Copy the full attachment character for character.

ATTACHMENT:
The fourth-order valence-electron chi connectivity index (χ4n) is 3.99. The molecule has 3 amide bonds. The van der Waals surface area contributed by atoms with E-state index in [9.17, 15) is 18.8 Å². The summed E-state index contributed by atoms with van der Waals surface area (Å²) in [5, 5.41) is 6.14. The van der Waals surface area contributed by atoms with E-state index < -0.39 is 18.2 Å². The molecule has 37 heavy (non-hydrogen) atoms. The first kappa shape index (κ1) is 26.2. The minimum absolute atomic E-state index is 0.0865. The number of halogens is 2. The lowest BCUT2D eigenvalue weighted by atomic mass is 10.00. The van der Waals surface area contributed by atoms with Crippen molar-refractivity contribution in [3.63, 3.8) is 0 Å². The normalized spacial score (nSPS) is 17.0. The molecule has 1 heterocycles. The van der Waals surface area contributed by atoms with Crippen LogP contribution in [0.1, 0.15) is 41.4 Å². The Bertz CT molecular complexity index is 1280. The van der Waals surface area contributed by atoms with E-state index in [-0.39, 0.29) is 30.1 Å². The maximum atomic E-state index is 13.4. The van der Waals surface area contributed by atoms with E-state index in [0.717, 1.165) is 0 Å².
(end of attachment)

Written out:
The fourth-order valence-electron chi connectivity index (χ4n) is 3.99. The molecule has 3 amide bonds. The van der Waals surface area contributed by atoms with E-state index in [9.17, 15) is 18.8 Å². The summed E-state index contributed by atoms with van der Waals surface area (Å²) in [5, 5.41) is 6.14. The van der Waals surface area contributed by atoms with E-state index < -0.39 is 18.2 Å². The molecule has 37 heavy (non-hydrogen) atoms. The first kappa shape index (κ1) is 26.2. The minimum absolute atomic E-state index is 0.0865. The number of halogens is 2. The lowest BCUT2D eigenvalue weighted by atomic mass is 10.00. The van der Waals surface area contributed by atoms with Crippen molar-refractivity contribution in [3.63, 3.8) is 0 Å². The normalized spacial score (nSPS) is 17.0. The molecule has 1 heterocycles. The van der Waals surface area contributed by atoms with Crippen LogP contribution in [0.1, 0.15) is 41.4 Å². The Bertz CT molecular complexity index is 1280. The van der Waals surface area contributed by atoms with E-state index in [-0.39, 0.29) is 30.1 Å². The maximum atomic E-state index is 13.4. The van der Waals surface area contributed by atoms with E-state index in [0.717, 1.165) is 0 Å².